Dr Cassandra Goldie, CEO, ACOSS and Tim Costello, CEO, World Vision Australia
At the close of this 2013 Summit, we celebrate the inaugural official Civil G20 process under the Russian presidency, which enabled the voice and ideas of civil society to be heard by key decision makers at critical points in the process.
The C20 Summit in June in Moscow gave us significant access to the Russian G20 Sherpa and President Vladimir Putin, where our concerns around more equitable growth that benefits the poorest people were clearly heard and inserted into the process early enough to help shape the outcome.
This fruits of this labour can be seen in the recognition of the G20 that strong, sustained, balanced growth on its own is not good enough, it must be inclusive as well. This means the G20 must ensure that economic growth is shared more equitably. At a time when inequality is increasing in all but four of the G20 countries, this is clearly a major global challenge that must be tackled, and with great expertise in this area, civil society stands ready to assist leaders in meeting this challenge.
We also welcome the leaders’ recognition that jobs creation, particularly for the vulnerable, should be a priority of growth stimulation. Leaders stated that job creation efforts must prioritise employment for disadvantaged groups, particularly women, youth, people with disabilities and those unemployed over the long term.
We know that one of the most effective ways that countries can build community resilience to shocks and better protect their most vulnerable people is through strong social protection systems. Leaders have recognised this and we welcome their commitment to establishing and strengthening these systems in their countries.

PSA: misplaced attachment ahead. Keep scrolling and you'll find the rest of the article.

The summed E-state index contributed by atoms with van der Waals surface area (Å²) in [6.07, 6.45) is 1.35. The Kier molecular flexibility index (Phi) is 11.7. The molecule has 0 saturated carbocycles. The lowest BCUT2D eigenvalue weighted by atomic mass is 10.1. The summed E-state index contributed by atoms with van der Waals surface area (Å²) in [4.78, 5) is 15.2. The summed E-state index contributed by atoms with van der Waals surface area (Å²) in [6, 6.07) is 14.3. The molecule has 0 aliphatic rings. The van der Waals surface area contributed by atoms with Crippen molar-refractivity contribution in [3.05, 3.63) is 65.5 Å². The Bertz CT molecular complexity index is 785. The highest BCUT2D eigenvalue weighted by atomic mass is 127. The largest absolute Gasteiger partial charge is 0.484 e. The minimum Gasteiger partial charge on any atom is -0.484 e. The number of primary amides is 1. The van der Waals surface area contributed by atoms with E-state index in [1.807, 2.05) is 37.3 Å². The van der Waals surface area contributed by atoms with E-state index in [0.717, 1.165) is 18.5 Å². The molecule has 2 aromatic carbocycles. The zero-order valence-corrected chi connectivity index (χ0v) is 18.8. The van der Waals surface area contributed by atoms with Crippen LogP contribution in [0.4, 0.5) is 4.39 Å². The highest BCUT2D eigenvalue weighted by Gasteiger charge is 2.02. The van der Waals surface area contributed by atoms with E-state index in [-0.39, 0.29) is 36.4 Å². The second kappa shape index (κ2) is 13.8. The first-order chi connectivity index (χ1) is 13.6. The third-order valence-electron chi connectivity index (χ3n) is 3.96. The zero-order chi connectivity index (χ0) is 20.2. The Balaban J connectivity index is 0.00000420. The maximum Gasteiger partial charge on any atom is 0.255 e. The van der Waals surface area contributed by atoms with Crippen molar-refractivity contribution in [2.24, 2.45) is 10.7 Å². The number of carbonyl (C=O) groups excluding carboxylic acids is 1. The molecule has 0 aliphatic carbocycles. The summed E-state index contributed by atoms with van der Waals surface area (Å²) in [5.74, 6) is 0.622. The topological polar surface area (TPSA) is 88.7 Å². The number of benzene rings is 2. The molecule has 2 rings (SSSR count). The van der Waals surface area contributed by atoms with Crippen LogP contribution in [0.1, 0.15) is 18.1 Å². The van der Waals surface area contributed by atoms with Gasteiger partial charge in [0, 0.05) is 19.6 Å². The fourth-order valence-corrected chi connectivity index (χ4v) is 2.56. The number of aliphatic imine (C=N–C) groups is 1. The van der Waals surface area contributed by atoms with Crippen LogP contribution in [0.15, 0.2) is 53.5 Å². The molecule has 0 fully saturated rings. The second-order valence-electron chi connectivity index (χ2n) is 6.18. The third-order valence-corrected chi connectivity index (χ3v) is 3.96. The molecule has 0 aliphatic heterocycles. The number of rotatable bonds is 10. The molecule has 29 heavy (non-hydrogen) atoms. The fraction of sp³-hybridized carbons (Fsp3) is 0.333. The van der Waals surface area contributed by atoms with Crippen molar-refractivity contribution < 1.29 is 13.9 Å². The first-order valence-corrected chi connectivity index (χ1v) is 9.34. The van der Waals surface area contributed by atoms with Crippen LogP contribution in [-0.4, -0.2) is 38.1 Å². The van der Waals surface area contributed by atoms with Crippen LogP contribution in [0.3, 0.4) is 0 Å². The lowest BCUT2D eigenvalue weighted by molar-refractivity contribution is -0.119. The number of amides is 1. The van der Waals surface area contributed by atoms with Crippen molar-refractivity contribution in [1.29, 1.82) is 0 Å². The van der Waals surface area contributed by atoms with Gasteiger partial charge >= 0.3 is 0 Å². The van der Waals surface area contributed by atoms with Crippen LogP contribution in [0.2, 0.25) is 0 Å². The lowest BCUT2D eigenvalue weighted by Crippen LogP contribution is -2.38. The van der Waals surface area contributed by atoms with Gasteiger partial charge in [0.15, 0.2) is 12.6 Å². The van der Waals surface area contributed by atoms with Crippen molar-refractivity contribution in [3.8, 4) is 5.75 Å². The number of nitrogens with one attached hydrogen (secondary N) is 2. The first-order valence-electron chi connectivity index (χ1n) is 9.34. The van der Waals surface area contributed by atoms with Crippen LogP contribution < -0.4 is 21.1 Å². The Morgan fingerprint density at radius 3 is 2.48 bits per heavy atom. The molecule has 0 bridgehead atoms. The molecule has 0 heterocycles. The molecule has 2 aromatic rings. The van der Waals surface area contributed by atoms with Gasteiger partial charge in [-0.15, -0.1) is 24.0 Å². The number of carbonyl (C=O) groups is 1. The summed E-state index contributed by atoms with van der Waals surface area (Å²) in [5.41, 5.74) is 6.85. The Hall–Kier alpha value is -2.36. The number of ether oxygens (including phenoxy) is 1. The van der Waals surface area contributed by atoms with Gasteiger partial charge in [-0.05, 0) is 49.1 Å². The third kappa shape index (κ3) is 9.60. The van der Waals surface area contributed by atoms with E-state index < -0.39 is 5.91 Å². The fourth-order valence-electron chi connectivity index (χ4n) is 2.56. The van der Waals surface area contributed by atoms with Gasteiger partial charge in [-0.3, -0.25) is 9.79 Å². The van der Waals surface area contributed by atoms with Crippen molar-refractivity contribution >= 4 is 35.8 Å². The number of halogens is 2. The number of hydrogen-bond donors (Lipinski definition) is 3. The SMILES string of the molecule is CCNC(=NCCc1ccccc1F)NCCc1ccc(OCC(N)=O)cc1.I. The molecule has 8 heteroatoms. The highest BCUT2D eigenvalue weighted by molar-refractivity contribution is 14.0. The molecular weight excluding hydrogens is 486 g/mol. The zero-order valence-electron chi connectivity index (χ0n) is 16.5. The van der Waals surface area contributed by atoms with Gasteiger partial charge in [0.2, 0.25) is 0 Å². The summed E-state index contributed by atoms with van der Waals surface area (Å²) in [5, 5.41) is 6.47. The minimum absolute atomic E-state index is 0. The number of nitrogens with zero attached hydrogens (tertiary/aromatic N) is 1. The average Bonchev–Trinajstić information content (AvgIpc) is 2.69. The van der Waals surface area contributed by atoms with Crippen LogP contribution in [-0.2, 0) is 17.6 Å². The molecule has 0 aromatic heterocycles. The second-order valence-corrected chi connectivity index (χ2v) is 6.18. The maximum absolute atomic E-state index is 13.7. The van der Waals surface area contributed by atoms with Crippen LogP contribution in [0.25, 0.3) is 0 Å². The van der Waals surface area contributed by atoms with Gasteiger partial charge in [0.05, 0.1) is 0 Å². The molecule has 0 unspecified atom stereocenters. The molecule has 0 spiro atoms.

There has been good progress on anti-corruption, with an agreement to crack down on tax evasion through automatic exchange of tax information between countries. We also welcome the action Leaders have committed to take on tax base erosion and profit shifting, which is particularly important for developing countries who lose £160 billion a year through tax evasion and dodging, this is a very positive step.
The St Petersburg Development Outlook, the much-awaited successor to the Development Working Group’s (DWG) Multi-Year Action Plan from Korea in 2010, has sharpened the focus of the group’s action to five priorities. In doing so, it has expressed its intention to have a stronger emphasis on action and outcomes. Achieving these will rely on close collaboration with civil society organisations, who work with the poor and vulnerable communities that the DWG strives to reach, and intimately understand their needs.
The Australian C20 recognises the groundbreaking role the Russian Civil G20 played in formalising civil society engagement with the G20 for the first time. We will build on this by running the second such C20 process as part of the Australian Presidency. This will be an inclusive process of policy development and engagement with G20 officials aimed at providing influential policy input to G20 decision-makers as they tackle the challenge of ensuring inclusive growth. The C20 will be a critical voice in adding depth to sustainable growth policies.
The Australian C20 steering committee will meet next Friday, 13 September to begin this process. We welcome the responsibilities, but our work has just begun as we look to build upon the impressive precedent created by the Russian C20 process.
6 September 2013
Find out more about Australian Civil Society 20 here.